Marchiafava Bignami disease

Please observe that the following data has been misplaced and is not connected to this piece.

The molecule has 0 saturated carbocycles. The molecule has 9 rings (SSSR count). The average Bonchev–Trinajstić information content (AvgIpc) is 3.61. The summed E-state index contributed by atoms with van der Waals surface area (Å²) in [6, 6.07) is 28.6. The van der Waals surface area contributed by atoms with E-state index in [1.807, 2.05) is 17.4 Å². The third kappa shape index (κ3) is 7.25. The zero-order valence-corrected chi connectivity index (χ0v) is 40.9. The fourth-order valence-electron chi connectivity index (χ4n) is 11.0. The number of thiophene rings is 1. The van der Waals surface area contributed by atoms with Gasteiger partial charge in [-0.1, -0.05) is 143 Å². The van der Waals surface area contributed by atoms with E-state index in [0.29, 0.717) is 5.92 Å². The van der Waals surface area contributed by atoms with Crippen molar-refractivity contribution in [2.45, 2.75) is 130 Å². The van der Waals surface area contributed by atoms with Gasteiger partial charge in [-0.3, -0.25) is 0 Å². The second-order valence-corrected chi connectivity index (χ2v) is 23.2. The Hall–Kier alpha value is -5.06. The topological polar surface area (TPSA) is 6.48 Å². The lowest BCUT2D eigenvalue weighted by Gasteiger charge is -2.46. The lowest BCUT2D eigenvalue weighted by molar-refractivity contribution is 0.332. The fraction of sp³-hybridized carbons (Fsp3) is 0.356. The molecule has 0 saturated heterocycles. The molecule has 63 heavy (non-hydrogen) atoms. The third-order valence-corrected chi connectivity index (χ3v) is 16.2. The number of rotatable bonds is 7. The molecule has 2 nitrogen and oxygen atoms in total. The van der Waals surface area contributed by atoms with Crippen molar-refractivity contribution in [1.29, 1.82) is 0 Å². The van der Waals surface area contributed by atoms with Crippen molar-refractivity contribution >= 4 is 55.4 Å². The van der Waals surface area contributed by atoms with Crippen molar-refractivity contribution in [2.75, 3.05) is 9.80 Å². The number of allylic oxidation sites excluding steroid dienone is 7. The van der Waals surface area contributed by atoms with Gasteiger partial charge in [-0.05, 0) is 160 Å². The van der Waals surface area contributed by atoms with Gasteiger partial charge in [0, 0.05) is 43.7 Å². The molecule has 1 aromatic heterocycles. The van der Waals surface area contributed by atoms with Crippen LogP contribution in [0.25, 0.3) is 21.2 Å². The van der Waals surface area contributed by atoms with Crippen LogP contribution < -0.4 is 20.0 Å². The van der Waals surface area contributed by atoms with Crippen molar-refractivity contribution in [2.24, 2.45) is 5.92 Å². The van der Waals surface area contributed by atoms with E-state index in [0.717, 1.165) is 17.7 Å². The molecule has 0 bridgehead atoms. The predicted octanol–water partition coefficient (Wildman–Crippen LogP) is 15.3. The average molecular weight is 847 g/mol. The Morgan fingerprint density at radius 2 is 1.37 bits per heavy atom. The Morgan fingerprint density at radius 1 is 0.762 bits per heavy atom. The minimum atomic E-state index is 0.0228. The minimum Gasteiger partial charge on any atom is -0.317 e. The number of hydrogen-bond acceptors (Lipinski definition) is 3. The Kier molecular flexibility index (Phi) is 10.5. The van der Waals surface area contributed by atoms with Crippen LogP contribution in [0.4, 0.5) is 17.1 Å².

is defined by characteristic demyelination of the corpus callosum (erosion of the protective covering of nerve fibers joining the 2 hemispheres of the brain). The disease seems to most often affect severe and chronic alcoholics in their middle or late adult life. Early symptoms may include depression, paranoia, psychosis, or dementia. Seizures are common, and hemiparesis, aphasia, abnormal movements, and ataxia may sometimes progress to coma and/or death. The cause of Marchiafava Bignami disease, including the potential role of nutritional deficiency, is unknown. Improvement and recovery of some individuals has been reported. Treatment focuses on nutritional support and rehabilitation from alcoholism. Source: Genetic and Rare Diseases Information Center (GARD), supported by ORDR-NCATS and NHGRI.